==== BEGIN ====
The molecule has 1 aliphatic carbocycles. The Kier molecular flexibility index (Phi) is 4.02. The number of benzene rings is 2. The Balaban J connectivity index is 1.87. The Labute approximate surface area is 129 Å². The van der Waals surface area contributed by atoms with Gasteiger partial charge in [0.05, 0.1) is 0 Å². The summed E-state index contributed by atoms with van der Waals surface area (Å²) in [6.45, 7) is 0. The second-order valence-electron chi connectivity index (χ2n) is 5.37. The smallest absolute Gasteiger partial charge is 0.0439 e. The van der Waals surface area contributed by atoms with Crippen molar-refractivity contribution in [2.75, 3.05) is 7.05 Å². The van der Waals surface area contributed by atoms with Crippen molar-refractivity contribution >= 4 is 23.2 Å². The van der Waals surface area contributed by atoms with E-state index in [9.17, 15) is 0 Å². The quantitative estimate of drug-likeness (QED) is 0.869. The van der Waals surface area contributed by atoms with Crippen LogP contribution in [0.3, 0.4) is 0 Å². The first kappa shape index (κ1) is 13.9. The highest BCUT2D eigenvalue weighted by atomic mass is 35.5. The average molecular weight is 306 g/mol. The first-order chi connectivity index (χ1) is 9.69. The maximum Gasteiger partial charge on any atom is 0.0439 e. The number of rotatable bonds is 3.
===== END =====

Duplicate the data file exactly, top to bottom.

The molecule has 1 aliphatic carbocycles. The Kier molecular flexibility index (Phi) is 4.02. The number of benzene rings is 2. The Balaban J connectivity index is 1.87. The Labute approximate surface area is 129 Å². The van der Waals surface area contributed by atoms with Gasteiger partial charge in [0.05, 0.1) is 0 Å². The summed E-state index contributed by atoms with van der Waals surface area (Å²) in [6.45, 7) is 0. The second-order valence-electron chi connectivity index (χ2n) is 5.37. The smallest absolute Gasteiger partial charge is 0.0439 e. The van der Waals surface area contributed by atoms with Crippen molar-refractivity contribution in [2.75, 3.05) is 7.05 Å². The van der Waals surface area contributed by atoms with Crippen molar-refractivity contribution >= 4 is 23.2 Å². The van der Waals surface area contributed by atoms with E-state index in [9.17, 15) is 0 Å². The quantitative estimate of drug-likeness (QED) is 0.869. The van der Waals surface area contributed by atoms with Crippen LogP contribution in [0.3, 0.4) is 0 Å². The first kappa shape index (κ1) is 13.9. The highest BCUT2D eigenvalue weighted by atomic mass is 35.5. The average molecular weight is 306 g/mol. The first-order chi connectivity index (χ1) is 9.69. The maximum Gasteiger partial charge on any atom is 0.0439 e. The number of rotatable bonds is 3.